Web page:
When David Wells delivers the first pitch to Cleveland outfielder Kenny Lofton today, the moment will not only mark the Orioles' return to the postseason, but the next step in the progression of ESPN toward equal billing with broadcast sports divisions.
For the first time in its 17-year history, ESPN will televise a playoff game from one of the Big Three professional sports, and everyone associated with the network understands the significance of the moment.
"The first time I threw it out to our first NFL game was unbelievable and this is the same thing. Our chests will be out. It's something we've been salivating over all year," said Chris Berman, one of two original ESPN on-air personalities who remains with the network.
Jed Drake, who heads up ESPN's baseball coverage, said the network, which has from six to 12 Division Series games, will share production facilities with NBC and Fox, which will do prime-time telecasts during the week.
Where the three entities will differ, Drake said, is in approach.
"Our approach to coverage is with the baseball fan in mind, and no one else," said Drake. "We approach Sunday night baseball as if it's playoff baseball, so for us, the transition [to postseason] is the easiest."
Drake said ESPN will add a couple of robotic cameras, including one mounted on the screen behind home plate, for different looks during the two games at Oriole Park, one of baseball's most television-friendly facilities.
"If I'm watching a game from, say, Pittsburgh or Houston, vs. one from Camden Yards, it's no question. It's a great venue. It's got so much charm, and its sensibilities are perfect for baseball," Drake said.
Jon Miller, who knows a little something about working at Oriole Park, will call the action for ESPN (1 p.m.) for today's Game 1 and tomorrow's Game 2. He'll be joined in the booth today by Dave Campbell and former Minnesota outfielder Kirby Puckett; Joe Morgan comes to Baltimore tomorrow.
For the cable-deficient, all Orioles games that air on ESPN also will air on Channel 54.
As usual, all Orioles games will air on WBAL (1090 AM), but with Miller working for ESPN, Fred Manfra and Chuck Thompson will have the calls.
The station will begin airing Orioles-related programming this morning at 9 a.m., with Pam Ward and Josh Lewin manning the microphones until game time. WBAL also will carry all games in the New York-Texas series this week and the National League series this weekend.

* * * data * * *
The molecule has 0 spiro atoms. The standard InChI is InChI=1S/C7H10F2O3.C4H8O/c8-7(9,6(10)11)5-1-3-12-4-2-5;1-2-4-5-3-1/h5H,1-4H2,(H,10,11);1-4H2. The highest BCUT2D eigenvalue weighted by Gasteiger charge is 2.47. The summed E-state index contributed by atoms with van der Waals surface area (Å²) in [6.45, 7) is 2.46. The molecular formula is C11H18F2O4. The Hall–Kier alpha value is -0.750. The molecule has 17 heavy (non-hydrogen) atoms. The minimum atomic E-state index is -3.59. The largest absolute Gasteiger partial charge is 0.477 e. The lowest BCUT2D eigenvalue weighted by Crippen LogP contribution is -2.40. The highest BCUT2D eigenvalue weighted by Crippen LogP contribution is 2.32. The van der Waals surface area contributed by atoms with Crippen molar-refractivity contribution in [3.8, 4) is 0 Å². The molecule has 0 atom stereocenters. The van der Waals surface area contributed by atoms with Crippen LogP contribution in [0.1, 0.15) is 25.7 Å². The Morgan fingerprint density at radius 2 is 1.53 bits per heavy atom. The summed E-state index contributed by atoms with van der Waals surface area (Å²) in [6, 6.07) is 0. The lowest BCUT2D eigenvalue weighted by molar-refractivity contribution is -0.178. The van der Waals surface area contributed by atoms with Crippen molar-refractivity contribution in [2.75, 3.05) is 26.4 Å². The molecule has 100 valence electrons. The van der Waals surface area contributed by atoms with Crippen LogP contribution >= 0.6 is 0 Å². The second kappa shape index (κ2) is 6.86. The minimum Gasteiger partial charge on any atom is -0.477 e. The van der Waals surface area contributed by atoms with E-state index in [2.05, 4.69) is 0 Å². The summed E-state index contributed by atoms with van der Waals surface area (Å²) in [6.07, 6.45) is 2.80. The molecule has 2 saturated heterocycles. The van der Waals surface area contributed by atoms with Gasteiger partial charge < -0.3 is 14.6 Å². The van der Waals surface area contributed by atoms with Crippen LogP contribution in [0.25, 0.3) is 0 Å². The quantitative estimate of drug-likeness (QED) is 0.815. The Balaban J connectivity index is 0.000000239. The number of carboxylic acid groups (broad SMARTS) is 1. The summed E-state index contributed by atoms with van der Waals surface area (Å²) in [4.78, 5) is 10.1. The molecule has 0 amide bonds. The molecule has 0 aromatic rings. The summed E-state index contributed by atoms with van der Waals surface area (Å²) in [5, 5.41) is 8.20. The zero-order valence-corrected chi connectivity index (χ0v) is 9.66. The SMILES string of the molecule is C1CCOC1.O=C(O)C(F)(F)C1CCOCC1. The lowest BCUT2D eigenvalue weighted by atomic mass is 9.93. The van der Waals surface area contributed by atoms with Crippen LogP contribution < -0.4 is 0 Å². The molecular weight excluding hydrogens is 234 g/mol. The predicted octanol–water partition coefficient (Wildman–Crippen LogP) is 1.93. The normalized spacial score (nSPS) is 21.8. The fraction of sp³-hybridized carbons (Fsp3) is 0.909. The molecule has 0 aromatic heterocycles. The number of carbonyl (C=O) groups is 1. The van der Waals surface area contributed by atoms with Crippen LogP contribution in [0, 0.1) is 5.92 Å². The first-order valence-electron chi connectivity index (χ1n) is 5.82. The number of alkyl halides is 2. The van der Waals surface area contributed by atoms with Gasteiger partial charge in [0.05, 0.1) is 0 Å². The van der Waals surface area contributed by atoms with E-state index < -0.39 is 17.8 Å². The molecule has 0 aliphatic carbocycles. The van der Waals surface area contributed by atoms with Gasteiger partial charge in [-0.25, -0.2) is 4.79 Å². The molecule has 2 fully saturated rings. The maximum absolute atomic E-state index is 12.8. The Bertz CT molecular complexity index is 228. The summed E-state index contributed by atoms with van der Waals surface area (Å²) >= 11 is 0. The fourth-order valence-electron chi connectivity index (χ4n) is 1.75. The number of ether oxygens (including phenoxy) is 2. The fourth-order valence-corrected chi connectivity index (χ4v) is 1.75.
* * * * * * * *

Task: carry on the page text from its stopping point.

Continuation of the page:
That was some glow you felt the other day when the Orioles clinched a spot in the playoffs. Well, savor it for now, because Fox analyst Bob Brenly thinks it might be all the Orioles and their fans have to remember of October.
"It's tough not to like Cleveland," said Brenly, who will work tomorrow night's second game of the Yankees-Rangers series (Channel 45, 8 p.m.) with Thom Brennaman.
"We saw Baltimore early in the season when they were sputtering and didn't look like a playoff team, but Cleveland is an awesome machine, and only if they come in unprepared and not taking their opponent seriously will they lose. They're not going to be beaten by anyone in the American League," Brenly said.
New York state of blind
Major League Baseball officials are justifiably touting the fact that all postseason games can be seen nationally, unlike last year under the Baseball Network, when games were regionalized until the World Series.
Now, if they and the networks can just get over their New York fixations.
The first three games of the New York-Texas series will be seen in prime time on NBC (Channel 11, 8 o'clock tonight) and Fox, while the Orioles-Cleveland series would have to make it to a fifth game just to get to prime time. NBC, which will carry next week's American League Championship Series, will not have a single game of the Orioles-Cleveland matchup, meaning whichever team faces the Yankees-Rangers' winner apparently will have fallen from the sky, as far as NBC viewers are concerned.
The rationale, of course, is to get the glamour team from the nation's No. 1 market on as much as possible. What's bizarre about this move is that Baltimore and Cleveland were among the top cities in local baseball ratings and would deliver big audiences to Fox and NBC. Next year, let's see a system in which at least one of the first three games of each series appears on broadcast TV, regardless of market size.
A message to Albert
On behalf of all the assembled media who will be covering this series and all of the postseason, let's take this opportunity to wish our esteemed friend Albert Belle all the best in October and beyond, and to ask that he keep his bats and his bad thoughts to himself while we do our jobs, OK?
Make of it what you will, but the Orioles' wild-card-clinching game in Toronto Saturday outdrew Sunday's Ravens clash at Memorial Stadium, according to Channel 45 research director Barry Schiffer, this week's sole and official "Media Watch" ratings provider.
The battle of the birds on Saturday got an 11.2 rating and 30 share of the audience on Channel 45, and Sunday's Ravens-Saints contest, airing 24 hours later on the same station, did a 10.1/25.
Pub Date: 10/01/96